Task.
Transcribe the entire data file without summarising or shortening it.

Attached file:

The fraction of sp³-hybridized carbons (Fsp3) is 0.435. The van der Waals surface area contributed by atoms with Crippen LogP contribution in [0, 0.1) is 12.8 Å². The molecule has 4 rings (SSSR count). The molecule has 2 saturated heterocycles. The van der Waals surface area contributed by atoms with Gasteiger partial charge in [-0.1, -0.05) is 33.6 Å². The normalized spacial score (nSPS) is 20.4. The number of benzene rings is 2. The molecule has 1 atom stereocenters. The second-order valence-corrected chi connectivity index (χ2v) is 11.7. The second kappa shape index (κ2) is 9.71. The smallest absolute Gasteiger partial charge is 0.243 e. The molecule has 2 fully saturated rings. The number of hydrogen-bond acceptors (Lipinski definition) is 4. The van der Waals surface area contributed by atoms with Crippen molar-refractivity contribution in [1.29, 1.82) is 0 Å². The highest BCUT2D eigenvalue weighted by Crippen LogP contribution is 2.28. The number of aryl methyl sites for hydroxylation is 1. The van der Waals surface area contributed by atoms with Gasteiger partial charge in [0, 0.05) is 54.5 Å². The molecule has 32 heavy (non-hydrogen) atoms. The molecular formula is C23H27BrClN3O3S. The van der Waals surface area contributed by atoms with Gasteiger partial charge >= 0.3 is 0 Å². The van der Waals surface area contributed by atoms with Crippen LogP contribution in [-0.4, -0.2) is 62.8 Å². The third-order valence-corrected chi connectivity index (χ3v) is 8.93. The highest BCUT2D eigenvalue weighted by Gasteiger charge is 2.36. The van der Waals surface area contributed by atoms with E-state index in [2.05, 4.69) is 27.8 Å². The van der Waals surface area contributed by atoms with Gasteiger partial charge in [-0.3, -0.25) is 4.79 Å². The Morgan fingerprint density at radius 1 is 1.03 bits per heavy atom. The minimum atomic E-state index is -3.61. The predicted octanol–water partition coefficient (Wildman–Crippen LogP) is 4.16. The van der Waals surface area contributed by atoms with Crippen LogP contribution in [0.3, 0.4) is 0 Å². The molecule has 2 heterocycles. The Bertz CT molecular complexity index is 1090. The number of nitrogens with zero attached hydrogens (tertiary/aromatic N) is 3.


The fraction of sp³-hybridized carbons (Fsp3) is 0.435. The van der Waals surface area contributed by atoms with Crippen LogP contribution in [0, 0.1) is 12.8 Å². The molecule has 4 rings (SSSR count). The molecule has 2 saturated heterocycles. The van der Waals surface area contributed by atoms with Gasteiger partial charge in [-0.1, -0.05) is 33.6 Å². The normalized spacial score (nSPS) is 20.4. The number of benzene rings is 2. The molecule has 1 atom stereocenters. The second-order valence-corrected chi connectivity index (χ2v) is 11.7. The second kappa shape index (κ2) is 9.71. The smallest absolute Gasteiger partial charge is 0.243 e. The molecule has 2 fully saturated rings. The number of hydrogen-bond acceptors (Lipinski definition) is 4. The van der Waals surface area contributed by atoms with Crippen molar-refractivity contribution in [1.29, 1.82) is 0 Å². The highest BCUT2D eigenvalue weighted by Crippen LogP contribution is 2.28. The number of aryl methyl sites for hydroxylation is 1. The van der Waals surface area contributed by atoms with Gasteiger partial charge in [0, 0.05) is 54.5 Å². The molecule has 32 heavy (non-hydrogen) atoms. The molecular formula is C23H27BrClN3O3S. The van der Waals surface area contributed by atoms with Gasteiger partial charge >= 0.3 is 0 Å². The van der Waals surface area contributed by atoms with Crippen LogP contribution in [-0.4, -0.2) is 62.8 Å². The third-order valence-corrected chi connectivity index (χ3v) is 8.93. The highest BCUT2D eigenvalue weighted by Gasteiger charge is 2.36. The van der Waals surface area contributed by atoms with E-state index in [2.05, 4.69) is 27.8 Å². The van der Waals surface area contributed by atoms with Gasteiger partial charge in [-0.3, -0.25) is 4.79 Å². The Morgan fingerprint density at radius 1 is 1.03 bits per heavy atom. The minimum atomic E-state index is -3.61. The predicted octanol–water partition coefficient (Wildman–Crippen LogP) is 4.16. The van der Waals surface area contributed by atoms with Crippen LogP contribution in [0.3, 0.4) is 0 Å². The molecule has 2 heterocycles. The Bertz CT molecular complexity index is 1090. The number of nitrogens with zero attached hydrogens (tertiary/aromatic N) is 3.